An interesting question

An interesting question

Joined: January 15th, 2008, 6:19 am

April 12th, 2010, 1:37 am #1

So yesterday Rob and I were hiking up Cervidae and we came up with an interesting question. Here in the Northern Hemisphere we all know that the North faces and slopes of peaks are often the most glaciated and retain the most snow throughout the year. We were wondering if in the Southern Hemisphere the opposite were true, that South faces and slopes would be more glaciated and snowy? Anybody have the answer?
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Sean
Sean

April 12th, 2010, 2:35 am #2

That is an interesting question and I believe that the opposite is true in the southern hemisphere. The sun appears to travel in the southern portion of the sky during a northern hemisphere winter and the opposite in the southern hemisphere. My first hand on Aconcagua involved climbing far north up a valley, then turning back and ascending the north slopes to summit. The south slopes were snowier.
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Joined: January 15th, 2008, 6:19 am

April 12th, 2010, 2:42 am #3

It seemed like that would be the case since the equator is to the North where the sun would face the majority of the time. So then that would mean that south faces there would be more precipitous like many north faces are here right? That's pretty fascinating.
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mlsl
mlsl

April 12th, 2010, 3:58 am #4

just like the toilet swirling thing...opposite...interesting. So likewise, moss would grow on the south side o stuff too?
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Pete
Pete

April 12th, 2010, 4:18 am #5

Moss grows on the south side of a lot of things
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Sean
Sean

April 12th, 2010, 4:26 am #6

It seemed like that would be the case since the equator is to the North where the sun would face the majority of the time. So then that would mean that south faces there would be more precipitous like many north faces are here right? That's pretty fascinating.
My guess would be that south faces in the southern hemisphere would be more precipitous in the winter, but not necessarily in the summer (like here). Throw in different weather patterns, mountain ranges, topography, proximity to the ocean and I think you have highly variable precip totals.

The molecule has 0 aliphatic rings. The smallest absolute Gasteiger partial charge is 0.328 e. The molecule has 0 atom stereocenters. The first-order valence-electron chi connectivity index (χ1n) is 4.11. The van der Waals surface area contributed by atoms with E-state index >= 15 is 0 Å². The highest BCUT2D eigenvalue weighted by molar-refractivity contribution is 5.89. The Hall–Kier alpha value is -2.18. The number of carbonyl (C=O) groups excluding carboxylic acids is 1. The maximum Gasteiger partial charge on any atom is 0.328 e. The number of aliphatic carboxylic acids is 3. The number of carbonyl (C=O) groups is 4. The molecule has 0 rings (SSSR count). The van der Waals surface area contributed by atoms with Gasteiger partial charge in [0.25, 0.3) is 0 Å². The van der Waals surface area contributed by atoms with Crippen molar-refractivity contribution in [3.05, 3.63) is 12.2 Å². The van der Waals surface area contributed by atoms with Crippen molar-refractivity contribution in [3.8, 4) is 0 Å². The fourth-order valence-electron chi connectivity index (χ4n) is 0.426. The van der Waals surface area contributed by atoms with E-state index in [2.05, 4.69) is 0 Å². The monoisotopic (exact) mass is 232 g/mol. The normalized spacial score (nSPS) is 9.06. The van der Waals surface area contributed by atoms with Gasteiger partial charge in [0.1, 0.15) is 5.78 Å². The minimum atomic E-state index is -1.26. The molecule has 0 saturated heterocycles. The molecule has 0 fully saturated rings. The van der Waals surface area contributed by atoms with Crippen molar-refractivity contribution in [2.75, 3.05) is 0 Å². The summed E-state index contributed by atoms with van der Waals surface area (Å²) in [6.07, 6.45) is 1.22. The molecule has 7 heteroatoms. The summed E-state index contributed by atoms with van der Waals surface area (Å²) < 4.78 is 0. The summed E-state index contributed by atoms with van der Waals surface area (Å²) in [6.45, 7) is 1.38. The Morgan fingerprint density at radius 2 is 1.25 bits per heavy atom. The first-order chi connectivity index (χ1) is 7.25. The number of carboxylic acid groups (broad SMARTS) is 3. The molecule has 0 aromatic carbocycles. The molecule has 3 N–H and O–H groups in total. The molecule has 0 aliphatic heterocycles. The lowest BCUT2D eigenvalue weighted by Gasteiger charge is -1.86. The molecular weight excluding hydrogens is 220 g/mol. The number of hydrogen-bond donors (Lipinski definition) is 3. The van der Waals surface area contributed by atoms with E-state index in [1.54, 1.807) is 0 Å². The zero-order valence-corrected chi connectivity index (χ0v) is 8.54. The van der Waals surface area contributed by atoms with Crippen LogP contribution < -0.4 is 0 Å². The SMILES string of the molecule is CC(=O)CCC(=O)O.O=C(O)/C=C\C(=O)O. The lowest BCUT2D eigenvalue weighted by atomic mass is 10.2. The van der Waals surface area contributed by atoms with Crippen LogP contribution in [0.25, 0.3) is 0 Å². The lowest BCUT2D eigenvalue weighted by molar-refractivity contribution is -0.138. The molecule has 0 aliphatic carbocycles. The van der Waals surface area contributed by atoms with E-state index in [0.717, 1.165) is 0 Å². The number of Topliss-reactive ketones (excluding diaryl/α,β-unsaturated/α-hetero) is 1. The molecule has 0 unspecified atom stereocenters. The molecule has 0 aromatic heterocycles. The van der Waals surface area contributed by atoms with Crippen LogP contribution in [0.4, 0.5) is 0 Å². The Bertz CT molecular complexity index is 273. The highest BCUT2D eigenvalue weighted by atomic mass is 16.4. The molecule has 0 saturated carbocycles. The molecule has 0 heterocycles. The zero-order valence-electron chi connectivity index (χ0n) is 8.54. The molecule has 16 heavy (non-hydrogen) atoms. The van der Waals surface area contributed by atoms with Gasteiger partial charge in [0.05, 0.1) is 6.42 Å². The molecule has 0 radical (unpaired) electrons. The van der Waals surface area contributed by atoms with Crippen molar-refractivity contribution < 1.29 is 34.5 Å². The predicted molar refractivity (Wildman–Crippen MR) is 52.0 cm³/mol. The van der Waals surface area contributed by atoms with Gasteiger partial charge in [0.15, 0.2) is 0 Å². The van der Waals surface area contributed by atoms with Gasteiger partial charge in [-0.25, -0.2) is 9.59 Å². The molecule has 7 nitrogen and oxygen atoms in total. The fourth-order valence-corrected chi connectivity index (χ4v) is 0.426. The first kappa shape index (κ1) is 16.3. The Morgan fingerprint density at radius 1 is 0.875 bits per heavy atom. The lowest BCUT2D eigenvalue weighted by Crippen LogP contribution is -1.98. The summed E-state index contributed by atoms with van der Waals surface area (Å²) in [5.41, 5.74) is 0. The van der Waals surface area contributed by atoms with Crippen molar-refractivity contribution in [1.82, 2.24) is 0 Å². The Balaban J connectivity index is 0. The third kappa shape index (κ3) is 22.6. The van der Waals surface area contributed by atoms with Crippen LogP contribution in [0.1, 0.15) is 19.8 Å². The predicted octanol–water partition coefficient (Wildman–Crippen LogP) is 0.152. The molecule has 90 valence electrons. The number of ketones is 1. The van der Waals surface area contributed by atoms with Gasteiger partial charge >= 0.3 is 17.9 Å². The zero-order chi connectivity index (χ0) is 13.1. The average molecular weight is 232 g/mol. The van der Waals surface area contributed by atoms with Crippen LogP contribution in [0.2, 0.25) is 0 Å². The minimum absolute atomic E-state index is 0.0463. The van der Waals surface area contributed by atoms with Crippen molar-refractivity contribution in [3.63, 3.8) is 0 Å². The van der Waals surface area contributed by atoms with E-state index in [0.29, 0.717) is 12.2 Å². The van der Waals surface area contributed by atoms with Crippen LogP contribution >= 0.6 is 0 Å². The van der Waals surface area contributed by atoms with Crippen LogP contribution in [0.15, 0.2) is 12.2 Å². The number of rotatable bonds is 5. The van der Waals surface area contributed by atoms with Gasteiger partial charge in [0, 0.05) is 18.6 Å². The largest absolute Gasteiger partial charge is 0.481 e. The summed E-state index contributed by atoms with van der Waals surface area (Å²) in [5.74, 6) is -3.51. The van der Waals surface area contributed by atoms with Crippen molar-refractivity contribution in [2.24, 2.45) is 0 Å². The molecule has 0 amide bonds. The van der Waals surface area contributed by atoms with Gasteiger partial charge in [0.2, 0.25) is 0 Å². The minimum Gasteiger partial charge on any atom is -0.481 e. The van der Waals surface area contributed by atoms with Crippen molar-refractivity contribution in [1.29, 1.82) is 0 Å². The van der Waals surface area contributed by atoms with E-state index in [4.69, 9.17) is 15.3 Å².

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Joined: January 15th, 2008, 6:19 am

April 12th, 2010, 4:35 am #7

Sorry if I wasn't clear. I meant "precipitous" and in sharp, vertical, and dramatic, not "precipitation".
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Sean
Sean

April 12th, 2010, 5:12 am #8

I think it would depend almost entirely on the historical glaciation patterns and volcanism in the areas. I believe those two factors are the major contributors to whether a slope is steep or not in any area.
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Joined: April 1st, 2008, 9:56 pm

April 12th, 2010, 5:32 am #9

Moss grows on the south side of a lot of things
Does the mossy stone roll up hill down south?
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crappyclimber
crappyclimber

April 12th, 2010, 10:04 pm #10

That is an interesting question and I believe that the opposite is true in the southern hemisphere. The sun appears to travel in the southern portion of the sky during a northern hemisphere winter and the opposite in the southern hemisphere. My first hand on Aconcagua involved climbing far north up a valley, then turning back and ascending the north slopes to summit. The south slopes were snowier.
Having climbed many peaks in the southern hemisphere (New Zealand), it is true about the South faces being equivilent to our North faces of mountains. It really throws your sense of direction out of whack for a couple of weeks until your mind adjusts too.
I really think that we should take an education trip to climb for a season in the southern hemisphere to really prove the theory though.....anyone else on board?
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